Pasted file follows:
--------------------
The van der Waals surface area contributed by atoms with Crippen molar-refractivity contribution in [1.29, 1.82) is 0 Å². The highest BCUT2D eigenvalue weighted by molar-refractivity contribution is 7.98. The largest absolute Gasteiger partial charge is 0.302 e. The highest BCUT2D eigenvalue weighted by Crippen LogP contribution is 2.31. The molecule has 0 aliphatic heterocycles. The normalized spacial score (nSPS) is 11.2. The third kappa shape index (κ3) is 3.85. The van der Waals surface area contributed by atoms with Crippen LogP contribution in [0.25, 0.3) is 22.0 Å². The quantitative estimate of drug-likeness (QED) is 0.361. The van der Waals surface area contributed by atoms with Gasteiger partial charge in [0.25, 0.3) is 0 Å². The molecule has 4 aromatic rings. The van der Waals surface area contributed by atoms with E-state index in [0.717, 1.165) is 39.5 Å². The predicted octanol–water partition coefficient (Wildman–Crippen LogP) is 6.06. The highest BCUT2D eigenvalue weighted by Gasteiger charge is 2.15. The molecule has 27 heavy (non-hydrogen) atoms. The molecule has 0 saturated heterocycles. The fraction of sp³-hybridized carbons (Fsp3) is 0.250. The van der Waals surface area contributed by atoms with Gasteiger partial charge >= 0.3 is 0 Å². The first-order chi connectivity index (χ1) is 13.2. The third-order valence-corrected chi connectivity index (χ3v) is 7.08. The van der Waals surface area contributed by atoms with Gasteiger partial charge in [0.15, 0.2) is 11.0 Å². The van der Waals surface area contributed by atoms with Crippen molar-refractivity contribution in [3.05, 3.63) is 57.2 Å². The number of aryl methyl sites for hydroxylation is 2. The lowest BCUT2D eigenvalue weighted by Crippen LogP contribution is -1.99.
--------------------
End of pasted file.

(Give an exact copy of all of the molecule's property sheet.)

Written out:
The van der Waals surface area contributed by atoms with Crippen molar-refractivity contribution in [1.29, 1.82) is 0 Å². The highest BCUT2D eigenvalue weighted by molar-refractivity contribution is 7.98. The largest absolute Gasteiger partial charge is 0.302 e. The highest BCUT2D eigenvalue weighted by Crippen LogP contribution is 2.31. The molecule has 0 aliphatic heterocycles. The normalized spacial score (nSPS) is 11.2. The third kappa shape index (κ3) is 3.85. The van der Waals surface area contributed by atoms with Crippen LogP contribution in [0.25, 0.3) is 22.0 Å². The quantitative estimate of drug-likeness (QED) is 0.361. The van der Waals surface area contributed by atoms with Gasteiger partial charge in [0.25, 0.3) is 0 Å². The molecule has 4 aromatic rings. The van der Waals surface area contributed by atoms with E-state index in [0.717, 1.165) is 39.5 Å². The predicted octanol–water partition coefficient (Wildman–Crippen LogP) is 6.06. The highest BCUT2D eigenvalue weighted by Gasteiger charge is 2.15. The molecule has 27 heavy (non-hydrogen) atoms. The molecule has 0 saturated heterocycles. The fraction of sp³-hybridized carbons (Fsp3) is 0.250. The van der Waals surface area contributed by atoms with Gasteiger partial charge >= 0.3 is 0 Å². The first-order chi connectivity index (χ1) is 13.2. The third-order valence-corrected chi connectivity index (χ3v) is 7.08. The van der Waals surface area contributed by atoms with Gasteiger partial charge in [0.15, 0.2) is 11.0 Å². The van der Waals surface area contributed by atoms with Crippen molar-refractivity contribution in [3.05, 3.63) is 57.2 Å². The number of aryl methyl sites for hydroxylation is 2. The lowest BCUT2D eigenvalue weighted by Crippen LogP contribution is -1.99.